Psalm 119:137-144 CSB – 137 You are righteous, LORD, and your judgments are just. 138 The decrees you issue are righteous and altogether trustworthy. 139 My anger overwhelms me because my foes forget your words. 140 Your word is completely pure, and your servant loves it. 141 I am insignificant and despised, but I do not forget your precepts. 142 Your righteousness is an everlasting righteousness, and your instruction is true. 143 Trouble and distress have overtaken me, but your commands are my delight. 144 Your decrees are righteous forever. Give me understanding, and I will live. (emphasis mine)
I can trust God. God says what he means, and God means what he says.
Numbers 23:19 CSB – 19 God is not a man, that he might lie, or a son of man, that he might change his mind. Does he speak and not act, or promise and not fulfill?
Both Zechariah and Mary were presented with implausible situations. Both were given a message from God through an angel.
Zechariah was a priest. He knew God’s Word. He knew the story of Balaam and Balak in Numbers. He knew Psalm 119. He was not a young man, inexperienced and untrained. Mary was a young woman. She was not royal. She was not a priest’s daughter. They both had questions for the angel. But the questions are different, and the question reveals the heart . . .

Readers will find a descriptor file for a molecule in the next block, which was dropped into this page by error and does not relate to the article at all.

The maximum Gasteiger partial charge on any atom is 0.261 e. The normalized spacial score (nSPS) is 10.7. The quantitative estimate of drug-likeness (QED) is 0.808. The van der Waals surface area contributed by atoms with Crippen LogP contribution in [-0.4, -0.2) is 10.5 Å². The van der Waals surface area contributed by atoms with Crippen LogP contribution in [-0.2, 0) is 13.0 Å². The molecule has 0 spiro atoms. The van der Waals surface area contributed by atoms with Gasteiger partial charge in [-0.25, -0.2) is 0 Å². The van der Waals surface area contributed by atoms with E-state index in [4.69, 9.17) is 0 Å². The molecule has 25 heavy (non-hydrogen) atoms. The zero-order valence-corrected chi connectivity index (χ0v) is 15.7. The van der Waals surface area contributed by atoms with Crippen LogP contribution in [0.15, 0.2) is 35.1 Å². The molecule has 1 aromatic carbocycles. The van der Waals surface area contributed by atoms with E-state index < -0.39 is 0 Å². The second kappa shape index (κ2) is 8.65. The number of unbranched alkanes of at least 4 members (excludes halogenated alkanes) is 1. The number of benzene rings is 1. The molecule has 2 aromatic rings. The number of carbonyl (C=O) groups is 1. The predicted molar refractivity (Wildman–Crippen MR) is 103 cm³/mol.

Zecharaiah’s question — kata tis ginosko houtos — how can I know by experience that what you are saying is really true?
Mary’s question — pos houtos eimi — how is is physically possible for this to happen to me?
James 1:5-8 CSB – 5 Now if any of you lacks wisdom, he should ask God – who gives to all generously and ungrudgingly – and it will be given to him. 6 But let him ask in faith without doubting. For the doubter is like the surging sea, driven and tossed by the wind. 7 That person should not expect to receive anything from the Lord, 8 being double-minded and unstable in all his ways. (emphasis mine)
The problem is not in asking questions. I would have had questions for an angel! The issue is the heart — do I believe God? Do I believe that God can do what he says he will do? Do I believe that God really has a plan?
Do I trust that God’s purpose for me is right, even if it doesn’t align with what I think (or thought) my purpose should be?
The psalmist was not “in a good place” when he penned the verses cited above. He felt insignificant and despised (v 141); trouble and distress had overtaken him (v 143). Yet, he continued to return to the truth of God’s Word, and the surety of God’s plan. He didn’t know how, or even specifically when, (at least 8 times in this psalm he asks God to teach him his statutes) but he did know and believe in God’s righteousness and justice (v 137).
Will I believe? Yes, Lord. I believe you, and I submit to your plan.